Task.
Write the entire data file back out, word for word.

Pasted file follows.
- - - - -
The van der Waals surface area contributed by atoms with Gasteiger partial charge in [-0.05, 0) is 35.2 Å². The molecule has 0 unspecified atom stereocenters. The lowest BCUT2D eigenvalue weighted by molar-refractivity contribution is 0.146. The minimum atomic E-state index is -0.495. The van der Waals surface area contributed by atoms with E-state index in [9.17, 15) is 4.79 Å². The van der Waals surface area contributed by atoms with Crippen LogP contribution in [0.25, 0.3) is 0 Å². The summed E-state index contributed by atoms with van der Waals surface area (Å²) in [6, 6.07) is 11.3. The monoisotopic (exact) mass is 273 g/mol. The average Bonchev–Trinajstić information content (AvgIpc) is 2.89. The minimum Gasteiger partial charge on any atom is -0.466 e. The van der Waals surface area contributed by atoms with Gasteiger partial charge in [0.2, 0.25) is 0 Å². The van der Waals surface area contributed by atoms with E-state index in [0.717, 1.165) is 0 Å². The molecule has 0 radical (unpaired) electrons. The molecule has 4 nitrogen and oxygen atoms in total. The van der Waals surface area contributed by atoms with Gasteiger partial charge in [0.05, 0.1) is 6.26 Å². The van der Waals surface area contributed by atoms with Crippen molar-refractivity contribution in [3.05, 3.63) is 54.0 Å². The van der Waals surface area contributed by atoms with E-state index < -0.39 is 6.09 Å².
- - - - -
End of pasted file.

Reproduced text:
The van der Waals surface area contributed by atoms with Gasteiger partial charge in [-0.05, 0) is 35.2 Å². The molecule has 0 unspecified atom stereocenters. The lowest BCUT2D eigenvalue weighted by molar-refractivity contribution is 0.146. The minimum atomic E-state index is -0.495. The van der Waals surface area contributed by atoms with E-state index in [9.17, 15) is 4.79 Å². The van der Waals surface area contributed by atoms with Crippen LogP contribution in [0.25, 0.3) is 0 Å². The summed E-state index contributed by atoms with van der Waals surface area (Å²) in [6, 6.07) is 11.3. The monoisotopic (exact) mass is 273 g/mol. The average Bonchev–Trinajstić information content (AvgIpc) is 2.89. The minimum Gasteiger partial charge on any atom is -0.466 e. The van der Waals surface area contributed by atoms with Gasteiger partial charge in [0.2, 0.25) is 0 Å². The van der Waals surface area contributed by atoms with E-state index in [0.717, 1.165) is 0 Å². The molecule has 0 radical (unpaired) electrons. The molecule has 4 nitrogen and oxygen atoms in total. The van der Waals surface area contributed by atoms with Gasteiger partial charge in [0.05, 0.1) is 6.26 Å². The van der Waals surface area contributed by atoms with Crippen molar-refractivity contribution in [3.05, 3.63) is 54.0 Å². The van der Waals surface area contributed by atoms with E-state index < -0.39 is 6.09 Å².